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Malaria bites: health workers in 80 countries share their experiences

As two malaria vaccines begins to roll out in many countries, health workers reflect on their experiences of the parasitic killer. 

  • 12 June 2024
  • 8 min read
  • by Ian Jones
Anopheles gambiae mosquito. Credit: James D. Gathany - The Public Health Image Library , ID#444, Public Domain
Anopheles gambiae mosquito. Credit: James D. Gathany - The Public Health Image Library , ID#444, Public Domain


Great swathes of the world are affected by malaria, with the severest impacts felt in sub-Saharan Africa. It's an often repeated statistic: malaria kills nearly half a million children a year. As sobering as that fact is, such blunt figures do little to give insight into the remorseless toll that malaria takes on families.

In advance of Teach to Reach 10, the peer-learning event being held by the Geneva Learning Foundation (TGLF) on 20–21 June 2024, over 21,000 registrants were invited to share how malaria had affected their lives and local communities, and the challenges they face dealing with it.

The participants in question are health workers, primarily from districts and facilities in over 80 countries across Africa, Asia and Latin America. Half are government employees, the other half from civil society.

Many described how family members – young children, and older people alike – had been lost to malaria.

"As a community health worker in a rural area in Nigeria, I've seen first-hand the devastating impact of malaria on individuals, families, and communities. Unfortunately, I have experienced the pain of losing children to malaria. Despite my best efforts to protect them, they succumbed to the disease. Since then, I've dedicated my life to fighting malaria and ensuring that no other parent goes through what I went through."

– Lucy Pam Dangyang, Public health professional, Bokkos LGA, Plateau State, Nigeria

"Malaria almost took the life of my husband and two kids. I suffered in nursing them at the hospital – from February to April this year was tough for me and my family. I was the only strong person that was not infected with Plasmodium [falciparum]."

– Rebecca Bello, Public Health Scientist, Dobi community Gwagwalada Abuja, Nigeria

In their responses, health workers recalled childhoods punctuated by episodes of the disease.

"Growing up in a malaria-endemic region, malaria has had a profound impact on my life and my family. I have witnessed first-hand the debilitating effects of the disease. When I was a child, my younger brother contracted malaria multiple times, leading to numerous hospital visits and long periods of missed school. These experiences were not only distressing but also financially draining for my family, as medical costs piled up and my parents had to take time off work to care for him."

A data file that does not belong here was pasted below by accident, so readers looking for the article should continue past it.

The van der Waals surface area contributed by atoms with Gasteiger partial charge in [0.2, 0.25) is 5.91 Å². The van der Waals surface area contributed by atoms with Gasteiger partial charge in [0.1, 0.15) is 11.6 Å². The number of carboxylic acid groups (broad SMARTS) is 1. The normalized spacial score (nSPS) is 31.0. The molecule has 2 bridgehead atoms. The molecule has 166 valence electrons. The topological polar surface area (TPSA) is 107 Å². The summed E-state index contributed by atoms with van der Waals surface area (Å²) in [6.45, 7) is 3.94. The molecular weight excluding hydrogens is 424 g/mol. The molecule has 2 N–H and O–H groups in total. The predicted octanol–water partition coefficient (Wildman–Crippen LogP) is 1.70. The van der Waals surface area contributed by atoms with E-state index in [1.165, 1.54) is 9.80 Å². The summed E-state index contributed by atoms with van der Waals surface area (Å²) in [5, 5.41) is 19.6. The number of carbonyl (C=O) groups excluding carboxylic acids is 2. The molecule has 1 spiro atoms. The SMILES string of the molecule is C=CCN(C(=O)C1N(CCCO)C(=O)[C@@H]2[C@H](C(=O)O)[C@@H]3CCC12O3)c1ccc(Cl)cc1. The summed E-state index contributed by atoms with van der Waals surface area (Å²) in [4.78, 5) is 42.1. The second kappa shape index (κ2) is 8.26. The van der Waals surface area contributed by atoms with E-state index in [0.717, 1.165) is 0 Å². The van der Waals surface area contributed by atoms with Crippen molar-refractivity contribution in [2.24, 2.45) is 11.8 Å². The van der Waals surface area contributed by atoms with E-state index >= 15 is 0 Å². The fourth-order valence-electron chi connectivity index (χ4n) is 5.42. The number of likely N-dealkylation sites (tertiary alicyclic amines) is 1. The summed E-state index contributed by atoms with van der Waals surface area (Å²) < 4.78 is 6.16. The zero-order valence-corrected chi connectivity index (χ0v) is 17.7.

– Joseph Mbari Ngugi, Public health specialist, Ministry of Health, Kenol, Murang'a County, Kenya

"Malaria has ravaged my community, affecting my family, friends, and neighbours. I've lost count of how many loved ones I've lost to this disease. Growing up, I saw my mother struggle to access health care during her pregnancies. She contracted malaria multiple times, which led to complications and even miscarriages."

– Ibrahim Lawan, Public health specialist, Red Cross Red Crescent Movement, Zakalio/Babale, Nigeria

Respondents also shared vivid details of what a bout of malaria actually feels like.

"Malaria has greatly affected myself and my family. I don't often get infected with malaria, but the few times I was down with malaria, I couldn't go to work, I couldn't cook for my children, I was weak and vomiting profusely."

– Rachel Aniniwaa Addo, Public health specialist, Ministry of Health, Yilo Krobo Municipality, Ghana

"As a child, I vividly remember the panic that would set in whenever someone in our community fell ill with the tell-tale symptoms – the relentless fever, the chills, the excruciating headaches. My own grandmother was one of the many victims claimed by malaria. I can still picture her frail body wracked with the infection, as my family scrambled to find the limited antimalarial drugs available at the time. Tragically, despite our efforts, she succumbed to the disease when I was just ten years old."

– Bwango Benjamin Mukaapa, Public health specialist, NGO, Fort Portal City, Uganda

For many households, malaria is an omnipresent threat. Sickness is not only deeply unpleasant for those affected, but also robs children of time in school, delaying their educational and physical development, and can have severe economic consequences for adults, who may be unable to work because they are too ill or are looking after sick children or relatives.

"The economic toll has been staggering. Time and time again, my parents and other relatives have had to miss work or scale back their small businesses when struck by malaria. The medical expenses, coupled with lost wages, have pushed our family deeper into poverty, making it even harder to access the prevention and treatment resources we so desperately need."

– Bwango Benjamin Mukaapa

Even during periods without sickness, the fear of malaria can be debilitating.

"Even today, as an adult, the threat of malaria looms large. I worry constantly about contracting the disease and passing it on to my own children. The thought of them suffering as I did is a constant source of anxiety."

– Bwango Benjamin Mukaapa